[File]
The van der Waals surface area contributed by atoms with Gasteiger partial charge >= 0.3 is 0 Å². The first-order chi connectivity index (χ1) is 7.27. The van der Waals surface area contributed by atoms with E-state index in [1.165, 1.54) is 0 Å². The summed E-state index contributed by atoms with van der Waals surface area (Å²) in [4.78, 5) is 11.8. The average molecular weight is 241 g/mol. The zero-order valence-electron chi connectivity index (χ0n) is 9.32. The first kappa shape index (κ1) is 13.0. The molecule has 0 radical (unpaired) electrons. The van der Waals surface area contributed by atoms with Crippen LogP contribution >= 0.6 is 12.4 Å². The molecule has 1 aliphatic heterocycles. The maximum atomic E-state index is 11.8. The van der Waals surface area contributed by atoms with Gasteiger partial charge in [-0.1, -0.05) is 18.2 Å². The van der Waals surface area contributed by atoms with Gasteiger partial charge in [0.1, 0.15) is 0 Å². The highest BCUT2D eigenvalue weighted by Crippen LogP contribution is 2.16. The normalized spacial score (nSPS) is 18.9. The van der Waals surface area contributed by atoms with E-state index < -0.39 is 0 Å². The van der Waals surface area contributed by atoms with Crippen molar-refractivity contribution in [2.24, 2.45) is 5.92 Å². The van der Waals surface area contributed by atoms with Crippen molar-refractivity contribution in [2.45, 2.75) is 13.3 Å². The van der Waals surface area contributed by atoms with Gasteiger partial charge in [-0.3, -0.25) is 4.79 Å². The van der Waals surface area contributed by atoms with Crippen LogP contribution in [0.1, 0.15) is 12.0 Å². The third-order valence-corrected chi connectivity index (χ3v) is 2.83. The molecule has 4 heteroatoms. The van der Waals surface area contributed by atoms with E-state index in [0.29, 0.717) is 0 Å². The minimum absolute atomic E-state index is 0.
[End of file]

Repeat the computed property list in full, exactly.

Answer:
The van der Waals surface area contributed by atoms with Gasteiger partial charge >= 0.3 is 0 Å². The first-order chi connectivity index (χ1) is 7.27. The van der Waals surface area contributed by atoms with E-state index in [1.165, 1.54) is 0 Å². The summed E-state index contributed by atoms with van der Waals surface area (Å²) in [4.78, 5) is 11.8. The average molecular weight is 241 g/mol. The zero-order valence-electron chi connectivity index (χ0n) is 9.32. The first kappa shape index (κ1) is 13.0. The molecule has 0 radical (unpaired) electrons. The van der Waals surface area contributed by atoms with Crippen LogP contribution >= 0.6 is 12.4 Å². The molecule has 1 aliphatic heterocycles. The maximum atomic E-state index is 11.8. The van der Waals surface area contributed by atoms with Gasteiger partial charge in [-0.1, -0.05) is 18.2 Å². The van der Waals surface area contributed by atoms with Gasteiger partial charge in [0.1, 0.15) is 0 Å². The highest BCUT2D eigenvalue weighted by Crippen LogP contribution is 2.16. The normalized spacial score (nSPS) is 18.9. The van der Waals surface area contributed by atoms with E-state index < -0.39 is 0 Å². The van der Waals surface area contributed by atoms with Crippen molar-refractivity contribution in [2.24, 2.45) is 5.92 Å². The van der Waals surface area contributed by atoms with Crippen molar-refractivity contribution in [2.45, 2.75) is 13.3 Å². The van der Waals surface area contributed by atoms with Gasteiger partial charge in [-0.3, -0.25) is 4.79 Å². The van der Waals surface area contributed by atoms with Crippen LogP contribution in [0.1, 0.15) is 12.0 Å². The third-order valence-corrected chi connectivity index (χ3v) is 2.83. The molecule has 4 heteroatoms. The van der Waals surface area contributed by atoms with E-state index in [0.29, 0.717) is 0 Å². The minimum absolute atomic E-state index is 0.